The knee is a vulnerable joint that bears a great deal of stress from everyday activities such as lifting and kneeling, and from high-impact activities such as jogging and aerobics.
The knee is formed by the following parts:
Tibia. Shin bone or larger bone of the lower leg
Fibula. Smaller of the 2 lower leg bones
Femur. Thighbone or upper leg bone
Each bone end is covered with a layer of cartilage that absorbs shock and protects the knee. Basically, the knee is 2 long leg bones held together by muscles, ligaments, and tendons.
There are 2 groups of muscles involved in the knee, including the quadriceps muscles (located on the front of the thighs), which straighten the legs, and the hamstring muscles (located on the back of the thighs), which bend the leg at the knee.
Tendons are tough cords of tissue that connect muscles to bones. Ligaments are elastic bands of tissue that connect bone to bone. Some ligaments on the knee provide stability and protection of the joints, while other ligaments limit forward and backward movement of the tibia (shin bone).
Compact tissue. The harder, outer tissue of bones.
Cancellous tissue. The sponge-like tissue inside bones.
Subchondral tissue. The smooth tissue at the ends of bones, which is covered with another type of tissue called cartilage. Cartilage is the specialized, gristly connective tissue that is present in adults, and the tissue from which most bones develop in children.
The tough, thin outer membrane covering the bones is called the periosteum. Beneath the hard outer shell of the periosteum there are tunnels and canals through which blood and lymphatic vessels run to carry nourishment for the bone. Muscles, ligaments, and tendons may attach to the periosteum.
Bones are classified by their shape–as long, short, flat, and irregular. Primarily, they are referred to as long or short.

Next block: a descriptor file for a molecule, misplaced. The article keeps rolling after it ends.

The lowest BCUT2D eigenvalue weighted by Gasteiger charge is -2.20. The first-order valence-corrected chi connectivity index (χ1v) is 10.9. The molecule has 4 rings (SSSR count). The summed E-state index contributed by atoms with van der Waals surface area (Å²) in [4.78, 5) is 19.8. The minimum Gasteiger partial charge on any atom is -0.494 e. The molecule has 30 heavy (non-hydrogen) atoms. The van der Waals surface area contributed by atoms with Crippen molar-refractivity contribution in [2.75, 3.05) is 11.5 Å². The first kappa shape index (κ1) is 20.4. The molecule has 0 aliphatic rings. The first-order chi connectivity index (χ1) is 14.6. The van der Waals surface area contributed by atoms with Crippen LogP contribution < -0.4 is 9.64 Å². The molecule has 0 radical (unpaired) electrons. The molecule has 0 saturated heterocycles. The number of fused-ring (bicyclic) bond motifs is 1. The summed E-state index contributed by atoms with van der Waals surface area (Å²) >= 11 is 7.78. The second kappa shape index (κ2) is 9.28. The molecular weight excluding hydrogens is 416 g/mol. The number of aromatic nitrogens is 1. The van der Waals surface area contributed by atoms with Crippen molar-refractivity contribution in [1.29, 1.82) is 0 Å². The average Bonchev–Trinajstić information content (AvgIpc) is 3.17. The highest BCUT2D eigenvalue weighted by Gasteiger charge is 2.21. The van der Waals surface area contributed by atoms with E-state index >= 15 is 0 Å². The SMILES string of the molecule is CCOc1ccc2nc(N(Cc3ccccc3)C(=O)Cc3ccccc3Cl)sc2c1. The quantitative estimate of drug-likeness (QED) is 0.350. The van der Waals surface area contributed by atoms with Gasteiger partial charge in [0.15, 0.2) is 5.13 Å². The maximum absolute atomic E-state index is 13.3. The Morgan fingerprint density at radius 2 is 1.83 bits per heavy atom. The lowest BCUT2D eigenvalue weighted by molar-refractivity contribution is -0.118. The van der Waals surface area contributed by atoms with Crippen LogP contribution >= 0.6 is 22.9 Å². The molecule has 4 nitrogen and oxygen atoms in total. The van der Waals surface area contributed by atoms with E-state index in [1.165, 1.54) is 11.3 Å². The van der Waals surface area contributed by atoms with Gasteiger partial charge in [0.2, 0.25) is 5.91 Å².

There are 206 bones in the human skeleton, not including teeth and sesamoid bones (small bones found within cartilage):
80 axial bones. This includes the head, facial, hyoid, auditory, trunk, ribs, and sternum.
126 appendicular bones. This includes arms, shoulders, wrists, hands, legs, hips, ankles, and feet.
What are the functions of bone?
Bone provides shape and support for the body, as well as protection for some organs. Bone also serves as a storage site for minerals and provides the medium–marrow–for the development and storage of blood cells.
What are the different types of bone cells?
The different types of bone cells include the following:
Osteoblast. Found within the bone, its function is to form new bone tissue.
Osteoclast. A very large cell formed in bone marrow, its function is to absorb and remove unwanted tissue.
Osteocyte. Found within the bone, its function is to help maintain bone as living tissue.
Hematopoietic. Found in bone marrow, its function is to produce red blood cells, white blood cells, and platelets.
Fat cells are also found within the bone marrow.
Because of the complexities of a bone’s function, from providing strength and support for the body, to serving as a site for development and storage of blood cells, there are many disorders and diseases that can affect bone.
The vertebral column, also called the backbone, is made up of 33 vertebrae that are separated by spongy disks and classified into 4 distinct areas. The cervical area consists of 7 bony parts in the neck; the thoracic spine consists of 12 bony parts in the back area; the lumbar spine consists of 5 bony segments in the lower back area; 5 sacral* bones; and 4 coccygeal* bones (the number of coccygeal bones can vary from 5 to 3).
(* By adulthood, the 5 sacral vertebrae fuse to form 1 bone, and the 4 coccygeal vertebrae fuse to form 1 bone.)